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Star Trek V: The Final Frontier by J.M. Dillard (Review)

This June, we’re taking a look at some classic Star Trek movie tie-ins. Check back daily for the latest reviews and retrospectives.

In many respects, J.M. Dillard is a safe pair of hands.

Star Trek V: The Final Frontier was released at a point where Star Trek was shifting. Star Trek: The Next Generation had returned the franchise to prime time television after an absence of almost two decades and Star Trek IV: The Voyage Home had been an unqualified box office success. Gene Roddenberry was welcome back at Paramount after parting ways following the release of Star Trek: The Motion Picture, even if the production of Star Trek: The Next Generation was already slipping through his fingers.

There was a much tighter editorial approach to tie-ins and to spin-offs. Whereas the writers of the early Pocket Books novels and DC comics had been given considerable freedom, that freedom was being reigned in around the release of Star Trek V: The Final Frontier. The monthly comics series was launched with any elements not matching the “on message” approach to the franchise scrubbed out. All the original characters were gone. All the references to Star Trek: The Animated Series were gone.

The shift at Pocket Books was also palpable. Authors were suddenly getting asked to do ridiculous re-writes, or simply having their own material re-written at will. Margaret Wander Bonanno’s much-mangled Music of the Spheres is perhaps the most infamous example, going through several different ghost writers before finally being released as Probe, a book that Bonanno has relentlessly disavowed. Publishing Star Trek tie-ins was more like making sausages than it ever had been before.

So, in this context, it makes sense that author Vonda N. McIntyre would not return to do the novelisation of The Final Frontier. Her adaptations of Star Trek II: The Wrath of Khan, Star Trek III: The Search for Spock and Star Trek IV: The Voyage Home were clever and thoughtful stories that built freely off the source material, finding room for asides and tangents that were not possible on film. Her novelisation of The Search for Spock hits the movie’s opening scene almost a third of the way into the book.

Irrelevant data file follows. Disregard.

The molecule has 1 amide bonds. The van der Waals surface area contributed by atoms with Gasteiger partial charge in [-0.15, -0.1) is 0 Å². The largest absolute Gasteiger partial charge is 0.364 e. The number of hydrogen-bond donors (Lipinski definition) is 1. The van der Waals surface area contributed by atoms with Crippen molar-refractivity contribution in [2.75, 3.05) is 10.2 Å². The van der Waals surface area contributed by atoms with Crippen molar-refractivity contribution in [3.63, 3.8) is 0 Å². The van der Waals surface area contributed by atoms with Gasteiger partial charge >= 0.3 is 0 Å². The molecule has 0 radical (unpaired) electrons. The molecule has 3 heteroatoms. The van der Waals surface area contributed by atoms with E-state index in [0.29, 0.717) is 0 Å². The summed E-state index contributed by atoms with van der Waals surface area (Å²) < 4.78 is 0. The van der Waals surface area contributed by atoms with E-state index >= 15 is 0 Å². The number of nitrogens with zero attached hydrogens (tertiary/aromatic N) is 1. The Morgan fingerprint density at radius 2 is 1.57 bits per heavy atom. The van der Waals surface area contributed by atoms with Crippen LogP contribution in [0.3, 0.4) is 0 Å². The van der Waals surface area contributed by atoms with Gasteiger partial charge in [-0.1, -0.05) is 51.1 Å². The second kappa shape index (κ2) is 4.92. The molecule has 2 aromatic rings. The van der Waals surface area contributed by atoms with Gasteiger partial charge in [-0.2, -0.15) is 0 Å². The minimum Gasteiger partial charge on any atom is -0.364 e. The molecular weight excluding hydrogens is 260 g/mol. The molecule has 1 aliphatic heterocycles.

As such, McIntyre’s unique style was unlikely to be a comfortable fit for this new tie-in environment. J.M. Dillard, on the other hand, would be.

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Star Trek II: The Wrath of Khan by Vonda N. McIntyre (Review)

This June, we’re taking a look at some classic Star Trek movie tie-ins and other interesting objects. Check back daily for the latest reviews and retrospectives.

Gene Roddenberry novelised Star Trek: The Motion Picture. While there’s some lingering discussion about whether Roddenberry actually wrote the novelisation, the book reads like the work of a screenwriter turning his hand to prose. It’s more of a manifesto than a novel – an excuse for Roddenberry to expand on his utopian vision for the franchise.

In contrast, Vonda N. McIntyre was hired to write the novelisation of Star Trek II: The Wrath of Khan. Unlike Roddenberry, McIntyre was an experienced and professional novelist. She had been writing since the mid-seventies, and had a wealth of experience in both media tie-ins and her own original work. In fact, McIntyre wrote The Entropy Effect, the book published directly after the publication of The Motion Picture, and only the second Star Trek book published by Pocket Books.

All of this is a very round-about way of explaining that The Wrath of Khan is very much an adaptation in a way that The Motion Picture simply was not.

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Star Trek: The Motion Picture by Gene Roddenberry (Review)

This June, we’re taking a look at some classic Star Trek movie tie-ins and other interesting objects. Check back daily for the latest reviews and retrospectives.

Star Trek: The Motion Picture is heavily influenced by Gene Roddenberry. It’s a piece of work that serves as an example of Roddenberry’s vision of the franchise – what he felt Star Trek should look like in the late seventies and beyond. Much like the first and second seasons of Star Trek: The Next Generation, there’s a sense that this is the perfect distillation of Roddenberry’s later-day version of Star Trek, distinct from the versions that existed before and afterwards.

Although Roddenberry doesn’t have a writing or story credit on The Motion Picture, his influence is keenly felt; right down to hiring a bona fides science-fiction writer (Alan Dean Foster) to provide the story. (After hearing pitches from other authors like Ray Bradbury, Harlan Ellison and Theodor Sturgeon.) This was in keeping with his work on the early seasons of the show, where he tried to convince published science-fiction authors to contribute to Star Trek.

While Roddenberry doesn’t have a writing credit on the film, he did write the novelisation of the screenplay, which serves as a direct insight into how Roddenberry approached the franchise and how he saw Star Trek in 1979.

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